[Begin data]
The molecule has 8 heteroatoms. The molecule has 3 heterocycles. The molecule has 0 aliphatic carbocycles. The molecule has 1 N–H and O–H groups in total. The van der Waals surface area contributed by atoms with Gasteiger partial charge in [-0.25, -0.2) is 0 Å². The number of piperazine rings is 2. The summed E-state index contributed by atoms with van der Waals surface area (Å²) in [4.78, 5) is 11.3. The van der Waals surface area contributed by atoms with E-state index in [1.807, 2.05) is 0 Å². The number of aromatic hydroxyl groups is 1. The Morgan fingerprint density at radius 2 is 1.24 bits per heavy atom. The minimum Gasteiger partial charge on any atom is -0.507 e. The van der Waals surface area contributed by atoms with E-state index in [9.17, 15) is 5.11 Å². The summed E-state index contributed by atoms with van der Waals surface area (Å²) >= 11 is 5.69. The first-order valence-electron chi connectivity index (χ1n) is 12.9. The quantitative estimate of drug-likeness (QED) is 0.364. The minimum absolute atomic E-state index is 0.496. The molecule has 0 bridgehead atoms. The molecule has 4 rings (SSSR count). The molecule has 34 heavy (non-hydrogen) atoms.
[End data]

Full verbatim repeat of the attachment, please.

The molecule has 8 heteroatoms. The molecule has 3 heterocycles. The molecule has 0 aliphatic carbocycles. The molecule has 1 N–H and O–H groups in total. The van der Waals surface area contributed by atoms with Gasteiger partial charge in [-0.25, -0.2) is 0 Å². The number of piperazine rings is 2. The summed E-state index contributed by atoms with van der Waals surface area (Å²) in [4.78, 5) is 11.3. The van der Waals surface area contributed by atoms with E-state index in [1.807, 2.05) is 0 Å². The number of aromatic hydroxyl groups is 1. The Morgan fingerprint density at radius 2 is 1.24 bits per heavy atom. The minimum Gasteiger partial charge on any atom is -0.507 e. The van der Waals surface area contributed by atoms with E-state index in [9.17, 15) is 5.11 Å². The summed E-state index contributed by atoms with van der Waals surface area (Å²) >= 11 is 5.69. The first-order valence-electron chi connectivity index (χ1n) is 12.9. The quantitative estimate of drug-likeness (QED) is 0.364. The minimum absolute atomic E-state index is 0.496. The molecule has 0 bridgehead atoms. The molecule has 4 rings (SSSR count). The molecule has 34 heavy (non-hydrogen) atoms.